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2017 Kia Ceed
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Discussion Starter #4
Okay then. So the problem still persists, although the engine is implanted since 2012...And they are still offering that engine?
Did they fix sometning in a newer models? They are familiar with this problem. Toyota rebuilt their gasoline direct injection engine and fixed an issue.

If not, what can i do as owner of this engine? I don't expect to clean engine at 50 000 km.

Kia Motors know that GDI engine have that issue, and they offer 7-year guarantee, I do not understand how they are worth it. I hope that this problem will not occur to me, fuel quality in my country is very bad. :(

Thank you all for recommendations for the future.


I'm a little disappointed.
 

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2014 Kia Rio, 2010 Mercedes Benz C300, 2005 Ponitiac GTO, 2017 Chevrolet Colorado 2WT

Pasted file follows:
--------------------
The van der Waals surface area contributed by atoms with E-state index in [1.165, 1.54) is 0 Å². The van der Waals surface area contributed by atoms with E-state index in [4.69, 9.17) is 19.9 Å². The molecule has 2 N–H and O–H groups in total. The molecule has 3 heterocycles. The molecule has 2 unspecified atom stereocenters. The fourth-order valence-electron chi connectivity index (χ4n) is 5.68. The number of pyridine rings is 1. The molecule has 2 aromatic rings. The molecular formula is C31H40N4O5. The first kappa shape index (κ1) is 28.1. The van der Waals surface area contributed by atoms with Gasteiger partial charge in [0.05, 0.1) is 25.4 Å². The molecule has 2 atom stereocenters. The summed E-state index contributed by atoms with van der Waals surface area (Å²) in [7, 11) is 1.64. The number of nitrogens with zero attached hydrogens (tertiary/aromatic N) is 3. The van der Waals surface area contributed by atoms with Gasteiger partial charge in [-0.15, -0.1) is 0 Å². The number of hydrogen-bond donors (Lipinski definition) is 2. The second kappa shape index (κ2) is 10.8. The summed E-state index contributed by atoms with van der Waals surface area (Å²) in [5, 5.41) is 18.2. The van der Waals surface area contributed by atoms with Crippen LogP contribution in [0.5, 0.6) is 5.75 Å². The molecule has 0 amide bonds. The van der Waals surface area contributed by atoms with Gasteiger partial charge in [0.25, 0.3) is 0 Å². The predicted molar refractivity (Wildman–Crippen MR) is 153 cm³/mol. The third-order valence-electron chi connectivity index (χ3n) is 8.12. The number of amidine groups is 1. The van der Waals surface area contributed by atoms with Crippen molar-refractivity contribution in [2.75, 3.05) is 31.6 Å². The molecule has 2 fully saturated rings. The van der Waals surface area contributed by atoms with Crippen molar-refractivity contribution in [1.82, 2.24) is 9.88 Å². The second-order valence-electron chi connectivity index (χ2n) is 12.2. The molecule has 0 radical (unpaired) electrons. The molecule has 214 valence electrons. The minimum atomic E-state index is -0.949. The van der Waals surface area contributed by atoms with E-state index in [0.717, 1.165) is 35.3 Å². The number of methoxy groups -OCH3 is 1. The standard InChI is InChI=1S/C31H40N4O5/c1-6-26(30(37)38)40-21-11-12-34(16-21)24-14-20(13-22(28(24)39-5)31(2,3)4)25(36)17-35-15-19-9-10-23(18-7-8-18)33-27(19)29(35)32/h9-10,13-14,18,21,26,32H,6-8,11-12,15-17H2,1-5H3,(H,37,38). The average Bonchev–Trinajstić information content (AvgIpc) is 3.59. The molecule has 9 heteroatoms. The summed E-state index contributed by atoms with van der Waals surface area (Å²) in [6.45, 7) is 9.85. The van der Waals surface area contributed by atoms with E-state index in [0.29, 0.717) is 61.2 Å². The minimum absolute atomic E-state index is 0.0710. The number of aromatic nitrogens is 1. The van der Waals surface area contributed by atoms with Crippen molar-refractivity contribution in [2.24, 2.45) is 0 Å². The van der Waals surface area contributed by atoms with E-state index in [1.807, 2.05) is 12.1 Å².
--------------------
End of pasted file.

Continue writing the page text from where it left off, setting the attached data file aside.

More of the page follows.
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Along with using a so called 'top tier' gasoline or fuel additive if such isn't available in you region, and a good quality synthetic motor old, you can install a catch can as mentioned above:
 

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99 Kia Elan, 17 Ford Edge Sport, 15 Mustang, 08 Harley Nightrain
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9,695 Posts
Okay then. So the problem still persists, although the engine is implanted since 2012...And they are still offering that engine?
Did they fix sometning in a newer models? They are familiar with this problem. Toyota rebuilt their gasoline direct injection engine and fixed an issue.

If not, what can i do as owner of this engine? I don't expect to clean engine at 50 000 km.

Kia Motors know that GDI engine have that issue, and they offer 7-year guarantee, I do not understand how they are worth it. I hope that this problem will not occur to me, fuel quality in my country is very bad. :(

Thank you all for recommendations for the future.


I'm a little disappointed.
I'm interested to hear how Toyota fixed the issue - could you post some detail on that.
 

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2014 Kia Rio, 2010 Mercedes Benz C300, 2005 Ponitiac GTO, 2017 Chevrolet Colorado 2WT
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2016 Forte5